"Creating Harmony Between All the Different Sounds"- Rock Guitar Master Michio Kurihara

Kurihara and sunset Michio Kurihara is one of the most revered electric guitarists in the world today, though outside of his native Japan only the closest followers of psychedelic rock might even know his name. For over 20 years Kurihara has honed an approach that's equal parts scorched earth and cool breeze. His tone exists with and apart from nature, its effects felt clearly whether serving as a melodic compliment or a central focal point. The dense fuzz-tone blasts he's known for have rightfully earned comparisons to Cream era Clapton, Jimmy Page, and perhaps most of all the late great John Cipollina of Quicksilver Messenger Service. Virtually every one of Kurihara's performances over the years has reflected an innate understanding of the nature and energy of the chosen material. His abilities have graced classic albums by White Heaven, Marble Sheep, Ghost, The Stars (not to be confused with the Canadian band of the same name), Damon and Naomi, Yura Yura Teikoku and many more. In 2005 he recorded his first solo album, the exceptional Sunset Notes, which was released in Japan at the time on Pedal Records and just issued domestically on Damon and Naomi's 20|20|20.

My initial exposure to Kurihara and his trademark Gibson SG first came upon hearing the Ghost single, Moungod Air Cave / Guru in the Echo, released on the Now Sound label in 1994. Kurihara's blistering wah-wah freakout towards the climax of "Guru in the Echo" basically changed my life. Up till that point, I had no idea that modern rock musicians still played music like this. Its lacerating, melting groove whipped and whirled like a diamondback in a dust storm. It remains to this day one of the most mind blowing electric solos I've ever heard on record. From there I went directly to White Heaven's debut album, Out, the quintessential PSF heavy psych platter. Tokyo's revered PSF Records has released hundreds of psych/avant-garde releases over the years, including blown out head-feasts by Fushitusha, Acid Mothers Temple and High Rise. The raw garage excesses of Out stand out not only as a definitive example of the label's uncompromising vision, but also as one of its most influential releases whose shockwaves can still be felt in the sedated scorched psych punk of more recent Japanese ensembles like LSD-March, Up-Tight and Miminokoto.

Ghost - Lamarabirabi Aside from appearing on a track on Ghost's self titled LP, Kurihara didn't become a full time member till the release of 1996's Lama Rabi Rabi (PSF in Japan/Drag City in the US), a masterful combination of progressive hard rock workouts and mystical Japanese folk ballads. He's appeared on every Ghost album since then, including the brand new In Stormy Nights, just released on Drag City.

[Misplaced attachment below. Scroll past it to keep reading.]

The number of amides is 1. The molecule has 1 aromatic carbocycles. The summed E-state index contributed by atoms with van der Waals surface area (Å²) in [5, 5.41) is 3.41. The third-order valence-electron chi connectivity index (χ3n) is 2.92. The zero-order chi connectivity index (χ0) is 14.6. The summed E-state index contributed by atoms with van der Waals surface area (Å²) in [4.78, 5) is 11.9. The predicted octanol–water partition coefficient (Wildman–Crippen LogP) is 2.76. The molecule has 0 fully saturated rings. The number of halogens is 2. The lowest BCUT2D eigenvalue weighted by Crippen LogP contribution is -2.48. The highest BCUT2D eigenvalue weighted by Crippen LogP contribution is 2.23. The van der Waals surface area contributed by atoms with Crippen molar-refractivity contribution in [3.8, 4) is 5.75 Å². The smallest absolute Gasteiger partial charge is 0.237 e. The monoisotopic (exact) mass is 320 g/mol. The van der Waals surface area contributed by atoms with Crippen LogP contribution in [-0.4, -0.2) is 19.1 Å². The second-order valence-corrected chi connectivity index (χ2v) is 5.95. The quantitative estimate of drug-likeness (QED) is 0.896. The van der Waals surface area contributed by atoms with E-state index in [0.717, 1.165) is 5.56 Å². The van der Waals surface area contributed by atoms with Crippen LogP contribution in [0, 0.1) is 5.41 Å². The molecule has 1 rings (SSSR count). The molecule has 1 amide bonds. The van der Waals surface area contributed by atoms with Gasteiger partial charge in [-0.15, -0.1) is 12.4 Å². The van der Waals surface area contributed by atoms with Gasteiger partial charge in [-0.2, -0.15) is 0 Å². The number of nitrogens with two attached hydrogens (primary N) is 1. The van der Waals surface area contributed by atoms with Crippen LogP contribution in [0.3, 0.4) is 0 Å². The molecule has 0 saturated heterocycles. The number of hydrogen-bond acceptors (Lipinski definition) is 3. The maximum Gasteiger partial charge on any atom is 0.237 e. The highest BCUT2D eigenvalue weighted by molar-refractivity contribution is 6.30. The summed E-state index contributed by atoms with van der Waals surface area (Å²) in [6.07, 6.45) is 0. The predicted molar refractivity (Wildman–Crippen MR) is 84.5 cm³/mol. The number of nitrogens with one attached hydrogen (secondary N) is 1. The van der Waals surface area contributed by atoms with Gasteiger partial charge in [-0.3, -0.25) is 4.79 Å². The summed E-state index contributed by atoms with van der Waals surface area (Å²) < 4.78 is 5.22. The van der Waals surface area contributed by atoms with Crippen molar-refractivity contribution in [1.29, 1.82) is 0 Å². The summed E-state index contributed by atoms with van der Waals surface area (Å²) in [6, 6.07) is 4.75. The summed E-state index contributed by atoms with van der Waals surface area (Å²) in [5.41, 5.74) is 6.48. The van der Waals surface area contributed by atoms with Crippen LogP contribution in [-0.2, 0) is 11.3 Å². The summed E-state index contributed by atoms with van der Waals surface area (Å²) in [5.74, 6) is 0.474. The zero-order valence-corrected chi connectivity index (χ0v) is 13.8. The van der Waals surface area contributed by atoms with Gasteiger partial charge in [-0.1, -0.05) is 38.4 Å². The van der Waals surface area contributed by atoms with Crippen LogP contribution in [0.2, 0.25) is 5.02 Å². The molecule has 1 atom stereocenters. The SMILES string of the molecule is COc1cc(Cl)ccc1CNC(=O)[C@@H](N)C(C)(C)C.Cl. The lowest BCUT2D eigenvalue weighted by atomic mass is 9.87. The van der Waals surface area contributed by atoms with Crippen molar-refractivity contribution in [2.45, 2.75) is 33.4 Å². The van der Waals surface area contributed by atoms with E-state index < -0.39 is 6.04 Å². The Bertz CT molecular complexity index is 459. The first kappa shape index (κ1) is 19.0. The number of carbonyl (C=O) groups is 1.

In the mid 90s Kurihara also befriended Damon Krukowski and Naomi Yang of Damon & Naomi, Magic Hour and Galaxie 500. The duo invited Kurihara, along with Masaki Batoh and Kazuo Ogino (also of Ghost), to expand the lineup to a quintet for the 2000 album, Damon and Naomi with Ghost (Sub Pop). An extensive world tour followed, a portion of which can be glimpsed on the live Sub Pop CD/DVD Song to the Siren: Damon and Naomi Live in San Sebastian, which features tracks from ...With Ghost as well as reworkings of earlier D&N songs with Kurihara's deft touch in full luminous form.

Since the dissolution of White Heaven in the mid 90s, Kurihara has also been a full time member of his heavy psych unit The Stars with old friend You Ishihara (of White Heaven) and guest performing with Japanese garage psych pop masters, Yura Yura Teikoku, a band whose records are next to impossible to find outside of Japan but come more highly recommended that just about any other hard psych group on the planet today. Most recently Kurihara has joined forces with Japan's premier prog/doom/psych trio, Boris, for the trance inducing heavy space psych opus, Rainbow (Pedal/Drag City). With Rainbow it's apparent that Boris has largely dropped the doom of earlier workings and focused more on the shimmering side of things with a fantastic mix of soft dreamy pop nuggets and stomping West Coast psych workouts, galvanized by some of the most intense, blistering guitar playing that will be heard on any album in 2007. It is our great honor to present an interview with Michio Kurihara, not just an amazing guitar player and composer, but also an incredibly warm, accessible and humble soul.


DW: Could you tell us a bit about your childhood and early life? You were born and raised in Tokyo? When did rock'n'roll first capture your imagination?

Up until my first couple of years at junior high I hadn't listened to much rock or pop at all. In elementary school by chance I heard Deep Purple's "Black Night" (I learnt the title many years later) on the radio, but all I remember thinking was, "what on earth is this horrible racket with the scary singing..." If I think back now I realize that I probably hadn't yet learnt to like rock and blues chord progressions (the so-called pentatonic scale). It took me a long time before I came to understand the feeling behind those progressions - probably because I spent my childhood listening to nothing but classical music.

In my third year at junior high, my elder brother introduced me to the Beatles. I really loved their songs, but at the time I wasn't able to understand the quality of their guitar sound. The first guitar solo that really impressed me was the one on "While my guitar gently weeps" from the White Album. I learnt later that it was Eric Clapton who played that solo. So that was my first experience of the possibilities of rock music and the electric guitar. That was my entrance into rock.

In high school I had more friends who were into rock and they introduced me to lots more bands - first Led Zeppelin and Deep Purple, then the Doors, Jimi Hendrix, Cream, and Japanese groups like the Jacks and Happy End. Thinking about it now, these were all groups from the late sixties and early seventies. But either way, hearing these groups was a decisive moment in my headlong slide into music.